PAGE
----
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Use equipment, testing to improve cardiology diagnostics at your practice


Tips for improving cardiology diagnostics at your veterinary practice.

Most pet owners just think about heartworms when it comes to their pets' tickers. But you know there's much more to the heart than a single parasite. Cardiology diagnostics can be part of your diagnostic regimen. An affordable test for cats and dogs has hit the market, and the equipment required for additional testing may already be in your hospital. Even cardiologists often rely on primary care practitioners to recognize animals at risk for heart disease and test them.

Risky business: King Charles Cavalier spaniels, like Robbie Roberts above, are at risk for cardiac problems.

That's what Dr. Steve Fenster does at Clovis Pet Hospital in Clovis, Calif. He performs comprehensive exams, uses a blood test for cats and dogs that targets heart disease and heart failure, and puts to use his radiography, ECG, and ultrasound equipment to find out what's wrong with patients' hearts. He doesn't treat all the problems himself, but he diagnoses many of them.

If you don't explain to clients that heart disease is a risk and that testing is crucial, your patients miss out on better health and your practice is missing out on important revenue. Follow these steps to protect your patients' health.

Working up a cardiac case


Let clients know that all cats and dogs, especially older pets, need regular exams and diagnostics to rule out problems. Talk to pet owners about the different types of heart conditions and the signs of heart disease—coughing, labored breathing, or an intolerance to exercise. And use your staff: A veterinary team member can explain the importance of cardiology care and answer many questions before you even show up in the exam room.


Pets at risk for heart disease because of their breed or age need comprehensive exams and possibly blood pressure checks. Listen for heart murmurs and heart rhythm and rate abnormalities. To really excel, make sure you explain to clients that you're listening to the heart and how important it is for their pet's health to identify cardiac problems early.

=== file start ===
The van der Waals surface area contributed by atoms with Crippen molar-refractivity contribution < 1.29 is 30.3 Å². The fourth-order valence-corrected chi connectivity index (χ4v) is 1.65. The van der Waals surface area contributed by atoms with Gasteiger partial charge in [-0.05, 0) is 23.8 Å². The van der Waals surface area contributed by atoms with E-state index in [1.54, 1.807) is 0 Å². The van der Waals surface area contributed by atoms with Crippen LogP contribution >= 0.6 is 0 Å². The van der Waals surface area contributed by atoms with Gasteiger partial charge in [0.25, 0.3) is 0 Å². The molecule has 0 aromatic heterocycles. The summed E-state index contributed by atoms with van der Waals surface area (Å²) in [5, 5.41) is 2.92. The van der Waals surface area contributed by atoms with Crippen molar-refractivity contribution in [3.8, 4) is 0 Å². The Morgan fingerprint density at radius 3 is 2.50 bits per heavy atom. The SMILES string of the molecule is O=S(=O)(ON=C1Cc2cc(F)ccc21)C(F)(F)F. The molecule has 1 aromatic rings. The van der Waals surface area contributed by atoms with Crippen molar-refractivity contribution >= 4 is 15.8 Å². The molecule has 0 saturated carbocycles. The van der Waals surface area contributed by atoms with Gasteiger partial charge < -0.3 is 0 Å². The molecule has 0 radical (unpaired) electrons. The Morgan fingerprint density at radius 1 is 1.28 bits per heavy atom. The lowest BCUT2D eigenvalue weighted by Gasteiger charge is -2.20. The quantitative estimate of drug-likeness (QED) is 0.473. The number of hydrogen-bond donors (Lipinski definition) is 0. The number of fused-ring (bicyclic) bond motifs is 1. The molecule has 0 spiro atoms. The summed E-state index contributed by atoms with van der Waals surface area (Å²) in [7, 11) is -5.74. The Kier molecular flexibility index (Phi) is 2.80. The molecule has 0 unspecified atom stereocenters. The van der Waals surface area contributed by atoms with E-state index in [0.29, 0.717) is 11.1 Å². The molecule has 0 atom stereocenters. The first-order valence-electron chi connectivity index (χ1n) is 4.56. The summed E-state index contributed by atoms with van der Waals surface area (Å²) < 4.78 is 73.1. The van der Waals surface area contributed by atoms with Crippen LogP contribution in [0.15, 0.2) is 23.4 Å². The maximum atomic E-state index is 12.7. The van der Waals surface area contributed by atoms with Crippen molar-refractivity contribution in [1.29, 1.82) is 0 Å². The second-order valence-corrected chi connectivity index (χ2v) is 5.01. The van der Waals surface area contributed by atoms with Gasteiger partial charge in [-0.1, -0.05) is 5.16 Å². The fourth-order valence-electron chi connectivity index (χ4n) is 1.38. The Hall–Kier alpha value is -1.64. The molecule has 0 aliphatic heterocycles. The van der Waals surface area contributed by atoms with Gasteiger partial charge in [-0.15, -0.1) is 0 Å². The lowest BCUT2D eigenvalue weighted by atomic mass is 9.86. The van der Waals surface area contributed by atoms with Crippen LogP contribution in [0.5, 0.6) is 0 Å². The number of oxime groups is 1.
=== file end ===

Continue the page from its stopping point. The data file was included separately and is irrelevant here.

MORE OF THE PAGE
Dr. Fenster has been using a blood test for dogs that's recently been released for cats. The test gives Dr. Fenster an easier way to nail down heart disease. "Diagnostics right now have almost exceeded our therapeutic ability at our clinic," he says.


If you find a problem during the exam and you've got an ECG machine and the proper training, use it. A closer look at the heart with radiographs may be called for as well. Some veterinarians also turn to ultrasound, using in-house mobile ultrasound services or referring clients to specialty hospitals. If you're trained to use ultrasound, however, there's no reason you can't handle a necessary chest ultrasound yourself. Be sure, however, that if you're using equipment to diagnose, you've been properly trained and you're always ready to ask for a second opinion from—or refer to—a cardiologist. In many cases, a referral is in the patient's and client's best interest.


Many pet owners—even dedicated clients—sometimes can't afford the whole gamut of cardiology diagnostics. In this economy, many of your colleagues help clients choose the best diagnostics they can afford to get to the bottom of a problem. With the right testing, the right training, and the right client education, there's a good chance you can offer options at a price any client can afford.

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